Abstract: Theory-of-mind (ToM) refers to knowledge and awareness of mental states in oneself and others. Various training programs have been developed to improve ToM in children. In the present study, we conducted a quantitative review of ToM training programs that have been tested in controlled studies. A literature search was conducted using PubMed, PsycInfo, the Cochrane Library, and manual searches.
We identified 32 papers with 45 studies or experiments that included 1529 children with an average age of 63 months (SD = 28.7). ToM training procedures were more effective than control procedures and their aggregate effect size was moderately strong (Hedges’ g = 0.75, CI = 0.60–0.89, p < .001). Moderator analyses revealed that although ToM training programs were generally effective, ToM skill-related outcomes increased with length of training sessions and were significantly higher in active control studies. ToM training procedures can effectively enhance ToM in children.
Liu, C.H., R. Giallo, S.N. Doan, L.J. Seidman, and E. Tronick. “Racial and ethnic differences in prenatal life stress and postpartum depression symptoms.” Archives of Psychiatric Nursing, 30, 2016, 7-12.
Abstract: This study determined the risk of core depression symptoms based on life stress domains during pregnancy and whether stressors varied by race/ethnicity. The sample consisted of 2,344 White, African American, Hispanic, and Asian/Pacific Islander (API) Massachusetts women who recently gave birth. African Americans and Hispanics who endorsed high relational and high financial stress were more likely to report high depressed mood and loss of interest; high physical stress was associated with high depressed mood among API. Screening based on life stress domains may be informative in determining risk for core depression symptoms during the postpartum period especially for minority groups.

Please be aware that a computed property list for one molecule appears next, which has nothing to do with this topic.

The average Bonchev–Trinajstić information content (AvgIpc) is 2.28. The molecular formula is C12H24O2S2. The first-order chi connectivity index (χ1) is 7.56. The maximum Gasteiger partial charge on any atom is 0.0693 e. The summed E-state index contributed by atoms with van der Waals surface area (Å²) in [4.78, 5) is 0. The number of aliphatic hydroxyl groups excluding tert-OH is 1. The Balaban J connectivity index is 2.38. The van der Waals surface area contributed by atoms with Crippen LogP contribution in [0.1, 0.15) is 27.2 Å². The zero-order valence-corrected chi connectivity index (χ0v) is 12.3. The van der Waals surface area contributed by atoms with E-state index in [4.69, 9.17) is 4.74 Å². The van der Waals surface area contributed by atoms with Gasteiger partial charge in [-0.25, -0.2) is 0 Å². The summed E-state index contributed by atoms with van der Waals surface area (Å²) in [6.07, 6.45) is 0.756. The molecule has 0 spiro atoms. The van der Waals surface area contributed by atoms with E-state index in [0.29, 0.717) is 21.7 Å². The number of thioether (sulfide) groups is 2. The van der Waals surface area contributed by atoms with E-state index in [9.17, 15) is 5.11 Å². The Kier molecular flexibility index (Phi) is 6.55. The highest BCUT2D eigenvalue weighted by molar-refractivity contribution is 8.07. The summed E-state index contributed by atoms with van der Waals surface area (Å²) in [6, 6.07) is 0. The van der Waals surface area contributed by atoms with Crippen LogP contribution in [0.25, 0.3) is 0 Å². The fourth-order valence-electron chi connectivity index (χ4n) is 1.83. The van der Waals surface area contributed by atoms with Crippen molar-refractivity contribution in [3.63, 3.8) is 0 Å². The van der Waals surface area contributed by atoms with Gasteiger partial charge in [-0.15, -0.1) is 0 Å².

Otto, Michael W., Abraham Eastman, Stephen Lo, Bridget A. Hearon, Warren K. Bickel, Michael Zvolensky, Jasper A.J. Smits, and Stacey N. Doan. "Anxiety sensitivity and working memory capacity: Risk factors and targets for health behavior promotion." Clinical Psychology Review 49, 2016, 67-78.
Abstract: Understanding the nature and influence of specific risk profiles is increasingly important for health behavior promotion. The purpose of this article is to document the value of two factors—anxiety sensitivity (AS) and working memory capacity (WMC)—for enhancing risk for the initiation and/or maintenance of a range of negative health behaviors. AS is a distress-related risk factor that potentiates avoidance/coping motivations for negative health behaviors. Stress provides the conditions for negative somatic and affective states, and AS amplifies the aversiveness of these experiences and correspondingly hinders adaptive functioning. In contrast, low WMC is hypothesized to exert its effect by decreasing the capacity to filter out current temptations, attenuating a focus on longer-term goals and impairing the application of relevant coping skills at times of stress. In this review, we provide conceptual models for the separate roles of high AS and low WMC in negative health behaviors, review the influence of these factors on specific health behavior exemplars (eating behaviors/obesity, physical activity, smoking, alcohol use, and sleep promotion), provide preliminary evidence for their value as independent treatment targets for health-behavior promotion, and encourage specific research directions in relation to these variables.
External grant: NIH: National Institute of Drug Abuse. “Rescuing affective and cognitive processes to influence smoking prevention.” 2016-2018. Role: Co-Principal Investigator Total costs: $458,928.
The current proposal provides innovation interventions capitalizing on improving working memory, and emotion regulation abilities in low income minority youth, with the goal of improving health behaviors.